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12 Angry Men (1957)

with 4 comments

Basic murder case.  Troubled kid.  Murdered father.  Easy math.  He was labeled guilty before the trial ever started.  That’s what the jury thought also, until Juror #8 (Henry Fonda) voiced his opinion.  “I’m not sure,” he said.  “Well, there were eleven votes for guilty. It’s not easy to raise my hand and send a boy off to die without talking about it first.”

A man’s life is important enough for some time and consideration.  It’s not that Juror #8 is some saint or savior but just that he has the humanity to take his role seriously.  “I’m not saying he’s innocent, I’m saying it’s possible.”  From the very beginning there was apathy.  Take the judge: “Premeditated murder is the most serious charge tried in our criminal courts… …The death sentence is mandatory in this case…”  He speaks with a yawn in his throat.  I remember thinking, is this for real?  Then, when #8 suggests, “let’s talk about it, give him an hour at least.”  “Sure, we can do that.” everybody says, and they begin “stalling” time so they can at least say they considered “for an hour.”  Don’t they get it?

My favorite is Juror #4 (E.G. Marshall).  Unlike most of the others, he intelligently processed the details and carefully thought through the situation to come to the conclusion that he was guilty.  He wasn’t motivated by baseball tickets, animosity, prejudice, indifference, fatigue, or a stuffy room.  He calmly presented his reasons and argued his point in a civilized manner.

Then, of course, there’s Juror #3 (Lee J.  Cobb).  He’s the “Yeah, what he said!” man of the bunch.  It’s going to take some tough prodding to convince him.  Man, what excellent acting though.

Have you ever witnessed an argument amongst friends or colleagues and just plain enjoyed it?  Whether friendly or not, arguing can be very amusing and entertaining.  You wish, “Gee, why can’t I think that quick?”  This movie is for you. Essentially, it’s nothing but a bunch of old men arguing.  There are plenty of satisfactory shutdowns e.g. “I beg pardon…” “‘I beg pardon?’ What are you so polite about?”  “For the same reason you aren’t.  It’s the way I was brought up.”  or  “Anyone in his right mind would blow his stack.  He was just trying to bait me…”  “He did an excellent job.”  The dialogue is the best part. “You keep coming up with these great sayings!  Why don’t you send ’em in to a paper – they pay three dollars apiece!”  Okay, I’m done quoting now.

There are four scenes in 12 Angry Men:  Outside the courthouse, the courtroom, the jury room, and the wash room.  That’s it.  And the first two hardly count.  It isn’t easy to pull off a full length feature film in one room but this doesn’t miss a beat.  You can feel their sweat, you sense their rising tempers and their growing fatigue.  The claustrophia settles in on the audience themselves.  I give Sidney Lumet a big gold star for directing, he knew how to set a mood.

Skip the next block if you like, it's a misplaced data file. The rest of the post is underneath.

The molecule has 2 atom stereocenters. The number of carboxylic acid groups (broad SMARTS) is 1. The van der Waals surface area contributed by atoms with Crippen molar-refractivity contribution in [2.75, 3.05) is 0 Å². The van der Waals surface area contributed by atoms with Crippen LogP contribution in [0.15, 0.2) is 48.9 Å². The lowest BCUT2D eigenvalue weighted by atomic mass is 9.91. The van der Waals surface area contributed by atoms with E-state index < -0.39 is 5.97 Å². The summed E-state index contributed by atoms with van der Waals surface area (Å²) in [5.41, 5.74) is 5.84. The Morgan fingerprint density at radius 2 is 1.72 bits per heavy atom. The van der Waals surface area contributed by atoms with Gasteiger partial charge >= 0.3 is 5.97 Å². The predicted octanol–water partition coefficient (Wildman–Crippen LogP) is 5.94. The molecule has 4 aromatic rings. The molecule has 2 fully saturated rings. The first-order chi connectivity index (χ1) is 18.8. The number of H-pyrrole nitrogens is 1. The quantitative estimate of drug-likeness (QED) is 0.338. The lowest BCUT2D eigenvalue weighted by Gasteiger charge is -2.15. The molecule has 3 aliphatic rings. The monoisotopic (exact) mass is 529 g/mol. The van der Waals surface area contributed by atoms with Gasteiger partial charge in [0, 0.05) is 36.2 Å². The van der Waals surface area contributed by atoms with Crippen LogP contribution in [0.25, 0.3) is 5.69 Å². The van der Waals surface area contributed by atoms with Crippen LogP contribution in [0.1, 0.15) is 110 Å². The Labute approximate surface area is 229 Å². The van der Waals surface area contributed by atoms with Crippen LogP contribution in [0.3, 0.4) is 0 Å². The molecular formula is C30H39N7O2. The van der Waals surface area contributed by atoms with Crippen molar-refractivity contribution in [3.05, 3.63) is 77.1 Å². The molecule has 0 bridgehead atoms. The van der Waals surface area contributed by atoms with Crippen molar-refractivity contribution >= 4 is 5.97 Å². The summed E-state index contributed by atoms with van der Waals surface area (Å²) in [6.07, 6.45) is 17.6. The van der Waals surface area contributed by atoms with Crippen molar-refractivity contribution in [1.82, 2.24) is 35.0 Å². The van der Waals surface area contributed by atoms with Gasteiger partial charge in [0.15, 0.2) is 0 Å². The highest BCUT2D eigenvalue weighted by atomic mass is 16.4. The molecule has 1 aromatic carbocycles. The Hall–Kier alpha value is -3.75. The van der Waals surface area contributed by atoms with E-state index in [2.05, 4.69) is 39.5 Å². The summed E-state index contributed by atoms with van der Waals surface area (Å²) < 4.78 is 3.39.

This movie has aged well and remains influential to modern-day filmmaking.  Like I said, watch this if you enjoy a good debate. 9/10


Written by laurenthejukebox17

July 29, 2010 at 8:00 pm

4 Responses

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  1. I think it was from TCM, but I remember from somewhere that Lumet used different lenses as the film went on that actually created the illusion that the room was getting smaller.

    Love this movie.

    Michael Troutman

    July 30, 2010 at 1:10 pm

    • I have heard that as well. It really is fascinating to watch and feel the anticipation that the characters feel. It is a great movie, I’m ready to watch it again! 🙂


      July 31, 2010 at 12:40 am

  2. In his book Making Movies, Lumet said that he filmed all the shots on one side of the room and then turned the camera around and filmed all the shots on the other side. Must be interesting as an actor to just face the camera and deliver your lines, as if you’re really arguing with someone else.


    August 2, 2010 at 12:09 pm

    • That is very interesting, I hadn’t heard that before. It certainly does feel like a real argument though. Thanks for stopping by!


      August 2, 2010 at 12:48 pm

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